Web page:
After lung transplantation, early detection of acute allograft rejection is important not only for timely and optimal treatment, but also for the prediction of chronic rejection which is a major cause of late death. Many biological and immunological approaches have been developed to detect acute rejection; however, it is not well known whether lung mechanics correlate with disease severity, especially with pathological rejection grade. In this study, we examined the relationship between lung mechanics and rejection grade development in a rat acute rejection model using the forced oscillation technique, which provides noninvasive assessment of lung function. To this end, we assessed lung resistance and elastance (RL and EL) from implanted left lung of these animals. The perivascular/interstitial component of rejection severity grade (A‐grade) was also quantified from histological images using tissue fraction (TF; tissue + cell infiltration area/total area). We found that TF, RL, and EL increased according to A‐grade. There was a strong positive correlation between EL at the lowest frequency (Elow; EL at 0.5 Hz) and TF (r2 = 0.930). Furthermore, the absolute difference between maximum value of EL (Emax) and Elow (Ehet; Emax − Elow) showed the strong relationship with standard deviation of TF (r2 = 0.709), and A‐grade (Spearman's correlation coefficients; rs = 0.964, P < 0.0001). Our results suggest that the dynamic elastance as well as its frequency dependence have the ability to predict A‐grade. These indexes should prove useful for noninvasive detection and monitoring the progression of disease in acute rejection.
- Acute allograft rejection
- lung impedance
- lung transplantation
- rejection grade
Lung transplantation is a life‐saving procedure for end‐stage lung disease (Christie et al. 2011). However, 5‐year survival rate is 53% (Christie et al. 2011) which is lower than the other organ transplantations. The majority of late death after lung transplantation is due to chronic rejection, manifesting as bronchiolitis obliterans syndrome (BOS). While multiple potential risk factors for the development of chronic rejection have been reported (Lama 2009), acute allograft rejection (AR) is one of the most important risk factors. Therefore, early detection of any abnormality is vital for optimal treatment, and could also contribute to an improvement in the evaluation of chronic rejection.
The histological assessment with multiple transbronchial lung biopsies (TBLB) is still the gold standard for AR diagnosis (Yousem et al. 1996; Wallace et al. 2003), even though this method is invasive and has sampling errors and variability in the pathologic interpretation (Burton et al. 2008; McWilliams et al. 2008; Patil et al. 2008; Arcasoy et al. 2011). While alternative diagnoses have been suggested with immunological and biochemical methods (Aharinejad et al. 2004; Murata et al. 2008; Westall et al. 2008), little attention has been paid to dynamic lung mechanics. Several clinical studies have reported that the forced expiratory volume in 1‐sec (FEV1) decreased during AR (Otulana et al. 1990; Van Muylem et al. 1997). However, its detection sensitivity is only 60% in mild or moderate AR (Van Muylem et al. 1997). Although FEV1 has been well studied and widely used in various lung diseases, this index is a polyvalent measure that is influenced by various factors (Mead 1979) and hence it is difficult to link to structure.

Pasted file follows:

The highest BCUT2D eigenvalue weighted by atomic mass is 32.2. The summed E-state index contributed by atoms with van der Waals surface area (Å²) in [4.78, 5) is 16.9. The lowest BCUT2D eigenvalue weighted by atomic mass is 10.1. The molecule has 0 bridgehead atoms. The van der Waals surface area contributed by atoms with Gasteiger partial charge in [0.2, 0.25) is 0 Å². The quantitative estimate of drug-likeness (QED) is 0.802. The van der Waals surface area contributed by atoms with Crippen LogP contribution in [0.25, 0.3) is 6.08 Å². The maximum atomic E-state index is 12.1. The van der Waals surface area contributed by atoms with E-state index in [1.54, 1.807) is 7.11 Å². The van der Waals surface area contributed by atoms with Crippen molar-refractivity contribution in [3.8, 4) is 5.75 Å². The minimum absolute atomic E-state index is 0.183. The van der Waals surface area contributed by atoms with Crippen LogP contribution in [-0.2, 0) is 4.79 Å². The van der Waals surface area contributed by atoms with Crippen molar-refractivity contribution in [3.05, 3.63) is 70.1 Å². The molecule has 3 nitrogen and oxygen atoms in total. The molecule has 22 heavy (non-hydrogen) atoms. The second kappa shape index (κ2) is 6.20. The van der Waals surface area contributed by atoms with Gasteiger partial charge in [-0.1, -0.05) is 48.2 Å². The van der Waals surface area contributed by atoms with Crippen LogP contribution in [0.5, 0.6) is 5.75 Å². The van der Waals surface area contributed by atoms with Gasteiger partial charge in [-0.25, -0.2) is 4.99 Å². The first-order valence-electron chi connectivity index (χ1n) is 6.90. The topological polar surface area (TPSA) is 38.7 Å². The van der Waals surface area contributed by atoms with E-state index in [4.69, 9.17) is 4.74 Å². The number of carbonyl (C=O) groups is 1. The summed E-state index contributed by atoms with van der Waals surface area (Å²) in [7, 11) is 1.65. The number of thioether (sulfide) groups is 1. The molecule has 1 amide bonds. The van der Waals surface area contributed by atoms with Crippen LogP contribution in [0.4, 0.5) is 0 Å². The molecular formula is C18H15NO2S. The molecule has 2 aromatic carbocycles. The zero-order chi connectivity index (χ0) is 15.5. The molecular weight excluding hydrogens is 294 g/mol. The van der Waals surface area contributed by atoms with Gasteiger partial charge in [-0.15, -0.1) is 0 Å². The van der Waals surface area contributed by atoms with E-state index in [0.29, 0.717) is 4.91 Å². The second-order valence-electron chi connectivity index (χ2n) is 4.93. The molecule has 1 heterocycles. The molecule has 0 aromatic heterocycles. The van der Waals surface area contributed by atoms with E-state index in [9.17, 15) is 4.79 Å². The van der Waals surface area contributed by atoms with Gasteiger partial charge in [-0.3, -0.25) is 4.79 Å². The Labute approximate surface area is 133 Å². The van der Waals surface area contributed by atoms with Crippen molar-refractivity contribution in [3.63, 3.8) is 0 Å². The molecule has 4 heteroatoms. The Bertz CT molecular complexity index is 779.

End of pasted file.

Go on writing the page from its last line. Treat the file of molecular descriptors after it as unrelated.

The forced oscillation technique (FOT) was introduced by Dubois et al. (1956), as a method of characterizing respiratory impedance. The real part of the impedance describes the dissipative mechanical properties of the respiratory system, whereas the imaginary part is determined jointly by the elastic properties that are related to the energy storage capacity and inertial properties. Recently, FOT has been applied to both human subjects (Gillis and Lutchen 1999; Kaczka et al. 2001; Lutchen et al. 2001) and animal models (Lutchen and Gillis 1997; Ito et al. 2004; Bellardine et al. 2005, 2006) of various lung diseases. Some of the advantages in clinical settings include its noninvasiveness with minimal subject cooperation, and its potential ability to detect the heterogeneous distribution of airway and tissue disease from the frequency‐dependent features of the impedance. Although the possibility of early AR detection after human lung transplantation has been reported using FOT (Goldman et al. 2005; Hamakawa et al. 2010), the relationship between histopathology and lung impedance spectra has not been studied.
We hypothesized that the frequency‐dependent characteristics of lung impedance might be correlated with AR grade. To test this hypothesis, we determined the relationship between dynamic lung impedance parameters and histopathological AR grades in a rat model of lung transplantation. Furthermore, because recruitment of distal lung legions influence lung mechanics both in the normal and diseased lung (Bellardine et al. 2005; Kaczka et al. 2005, 2009; Bellardine Black et al. 2007), we also investigated the impact of positive end‐expiratory pressure (PEEP) on the dynamic lung impedance parameters in order to determine the role of recruitment in tissue distortion and heterogeneity for different AR grade levels.
Materials and Methods